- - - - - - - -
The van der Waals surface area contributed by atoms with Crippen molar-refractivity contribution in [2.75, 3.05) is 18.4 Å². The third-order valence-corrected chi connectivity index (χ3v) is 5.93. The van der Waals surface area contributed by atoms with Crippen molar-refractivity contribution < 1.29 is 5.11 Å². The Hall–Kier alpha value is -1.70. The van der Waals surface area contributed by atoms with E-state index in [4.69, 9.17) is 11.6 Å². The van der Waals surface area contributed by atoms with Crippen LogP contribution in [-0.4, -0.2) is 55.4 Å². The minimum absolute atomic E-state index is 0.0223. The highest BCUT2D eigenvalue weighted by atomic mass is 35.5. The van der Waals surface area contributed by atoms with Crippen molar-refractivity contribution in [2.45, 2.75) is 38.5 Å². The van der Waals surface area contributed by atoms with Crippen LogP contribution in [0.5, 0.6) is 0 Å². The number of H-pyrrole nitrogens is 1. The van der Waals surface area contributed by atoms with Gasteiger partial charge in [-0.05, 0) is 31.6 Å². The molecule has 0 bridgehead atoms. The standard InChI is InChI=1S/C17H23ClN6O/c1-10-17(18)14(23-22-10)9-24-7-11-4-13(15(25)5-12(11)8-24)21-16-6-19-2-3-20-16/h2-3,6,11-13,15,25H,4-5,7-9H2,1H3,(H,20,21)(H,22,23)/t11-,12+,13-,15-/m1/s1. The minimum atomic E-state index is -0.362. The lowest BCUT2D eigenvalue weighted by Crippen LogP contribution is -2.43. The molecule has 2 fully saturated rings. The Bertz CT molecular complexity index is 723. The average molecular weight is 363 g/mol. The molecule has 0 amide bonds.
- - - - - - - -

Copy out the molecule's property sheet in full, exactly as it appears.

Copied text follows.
The van der Waals surface area contributed by atoms with Crippen molar-refractivity contribution in [2.75, 3.05) is 18.4 Å². The third-order valence-corrected chi connectivity index (χ3v) is 5.93. The van der Waals surface area contributed by atoms with Crippen molar-refractivity contribution < 1.29 is 5.11 Å². The Hall–Kier alpha value is -1.70. The van der Waals surface area contributed by atoms with E-state index in [4.69, 9.17) is 11.6 Å². The van der Waals surface area contributed by atoms with Crippen LogP contribution in [-0.4, -0.2) is 55.4 Å². The minimum absolute atomic E-state index is 0.0223. The highest BCUT2D eigenvalue weighted by atomic mass is 35.5. The van der Waals surface area contributed by atoms with Crippen molar-refractivity contribution in [2.45, 2.75) is 38.5 Å². The van der Waals surface area contributed by atoms with Crippen LogP contribution in [0.5, 0.6) is 0 Å². The number of H-pyrrole nitrogens is 1. The van der Waals surface area contributed by atoms with Gasteiger partial charge in [-0.05, 0) is 31.6 Å². The molecule has 0 bridgehead atoms. The standard InChI is InChI=1S/C17H23ClN6O/c1-10-17(18)14(23-22-10)9-24-7-11-4-13(15(25)5-12(11)8-24)21-16-6-19-2-3-20-16/h2-3,6,11-13,15,25H,4-5,7-9H2,1H3,(H,20,21)(H,22,23)/t11-,12+,13-,15-/m1/s1. The minimum atomic E-state index is -0.362. The lowest BCUT2D eigenvalue weighted by Crippen LogP contribution is -2.43. The molecule has 2 fully saturated rings. The Bertz CT molecular complexity index is 723. The average molecular weight is 363 g/mol. The molecule has 0 amide bonds.